It was a pretty big deal for Netflix to launch its first-ever live stream - a live comedy special hosted by Chris Rock. Now, it is ridiculous to talk about this being revolutionary - live TV has been a thing since TV ever became a thing. And even when considering the global availability of it, live streams are watched all the time. But for Netflix as a company, it is a big deal: It alters their back-end technology, marketing messaging, and programming ideology.
The event streamed yesterday and I have a few thoughts about what did and didn't work about the presentation:
Before and after the event
The Chris Rock stand-up special was book-ended by a pre-show and a post-show. I would assume that the reason for this is to give viewers an entry point to the show so that people can find the live stream prior to the main show starting.
The pre-show was hosted by Ronny Chieng and had short sets from comedians including Arsenio Hall talking about their relationship with Chris Rock and expectations for the show. This was a dud. It would have been better just watching comedians telling jokes - half an hour of comedians acting as hype men for the special felt forced and off-putting.
A problem with the main Chris Rock special was that outside of Rock flubbing the title of a Will Smith joke at the end of the special, there was nothing about the special that felt live. One way to better convey the live presentation, may have been to spend time before the event watching live footage of the crowds entering the theatre. A pre-show that incorporated footage like that would have gone a long way to make it feel like more than just TV.
The post-show was hosted by former SNL colleagues Dana Carvey and David Spade (who together host a pretty good podcast called Fly On The Wall). This was alright for what it was - half an hour of comedians talking about the stand-up comedy special. It was largely inessential, but helped provide a bit of context to some of the jokes.
The main show
The spirit of watching the special was best encapsulated in tweets by culture writer Dave Itzkoff. This was the vive of most of the special:
Most of the set was fine - it was engaging enough, but not heavy on laugh out loud jokes. At the hour-mark, Rock finally got around to what he wanted to say about Will Smith & Jada Pinkett-Smith and most of that landed with considerable weight. He got savage and personal, which was a delight to watch.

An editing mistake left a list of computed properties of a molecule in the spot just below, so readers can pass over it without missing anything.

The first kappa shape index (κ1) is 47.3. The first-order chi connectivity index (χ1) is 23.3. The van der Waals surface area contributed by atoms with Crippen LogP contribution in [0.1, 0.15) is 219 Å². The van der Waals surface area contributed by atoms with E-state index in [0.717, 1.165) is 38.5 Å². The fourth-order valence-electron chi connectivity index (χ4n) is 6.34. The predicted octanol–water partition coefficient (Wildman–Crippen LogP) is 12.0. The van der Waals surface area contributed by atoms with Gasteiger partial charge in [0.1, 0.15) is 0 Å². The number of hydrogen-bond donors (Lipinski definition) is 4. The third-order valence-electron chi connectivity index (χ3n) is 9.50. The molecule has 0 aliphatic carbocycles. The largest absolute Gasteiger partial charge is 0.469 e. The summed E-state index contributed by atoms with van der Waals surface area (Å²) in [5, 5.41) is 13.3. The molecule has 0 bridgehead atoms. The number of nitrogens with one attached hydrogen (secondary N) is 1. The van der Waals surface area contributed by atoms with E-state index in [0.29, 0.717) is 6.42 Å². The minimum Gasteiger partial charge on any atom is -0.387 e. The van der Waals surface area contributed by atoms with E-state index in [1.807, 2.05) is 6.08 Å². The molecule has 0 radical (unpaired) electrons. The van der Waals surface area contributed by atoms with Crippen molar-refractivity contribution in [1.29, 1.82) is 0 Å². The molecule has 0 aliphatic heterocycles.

Why did this final section work better than the rest? Obviously, it's what viewers were there to see, but also Rock finally felt invested in the material. The energy level for the end of the show skyrocketted - he was having fun on stage and feeding off the crowd. It's almost as if Rock, whose personal wealth unquestionably created a disconnect from the concerns of everyday people, isn't able to draw upon the comedic tools that made him so relatable early in his career.
You can read more about the show itself with this review by Jason Zinoman:
The ease of posting internal grievances to social media was in full-force this week with former Arrow-creator Marc Guggenheim complaining that after nearly a decade of producing DC superhero shows for Warner Bros, he wasn't offered a meeting with co-head of all things DC James Gunn. The comments were made in Guggenheim's email newsletter.
“Not a job, mind you. A meeting. A conversation. A small recognition of what I’d tried to contribute to the grand tapestry that is the DC Universe. I’d only spent nine years toiling in that vineyard, after all.
Now, fair enough feeling slighted. I absolutely get that. But at the same time, the revamp of DC that Gunn is currently leading is to start afresh - why would he want to meet with one of the architects of the DC shows, shows which barely caused a cultural ripple while on the air...
An interesting comment made by Guggenheim that reflects, I think, the state of so much content being produced these days. It is harder than ever to get any cut through for shows, let alone showrunners attempting to use their success to move onto the next job. In the era of peak TV, it seems running low-rated shows for nine years is seen as being just as valued as running a one season Netflix series.
Although working for DC had been creatively fulfilling, it involved a lot of adversity, challenges, and personal sacrifices — none of which seem to have accrued to any professional benefit. Simply put, the Arrowverse hasn’t led to any other gigs, so it feels — at least on a career level — that I really wasted my time.
- Wendell Pierce & Carra Patterson have joined the cast of The Good Wife spin-off Elspeth. Read: Deadline
- Clancy Brown, an actor who has appeared in almost every TV show ever filmed, has joined the cast of HBO Max's upcoming The Penguin series. Read: Variety
- Fox Nation is releasing a five-part documentary series about the Jussie Smollett ordeal. Read: AdWeek
- Andrew Lawrence at The Guardian says that you should be watching US network sitcom Grand Crew. While it is a show I think I like the idea more of than the show itself, I'm inclined to agree - this hang-out sitcom has a lot more going for it than most. Read: The Guardian
- Star Trek: Discovery (AKA ST:D) will conclude after five messy seasons. Read: Indiewire
Florida Man debuts April 13 on Netflix.
That's the newsletter for today. Sorry it was a bit late this morning - my kid was insistent I watch Eureka with her and read her a book about some Bunnies on The Bus.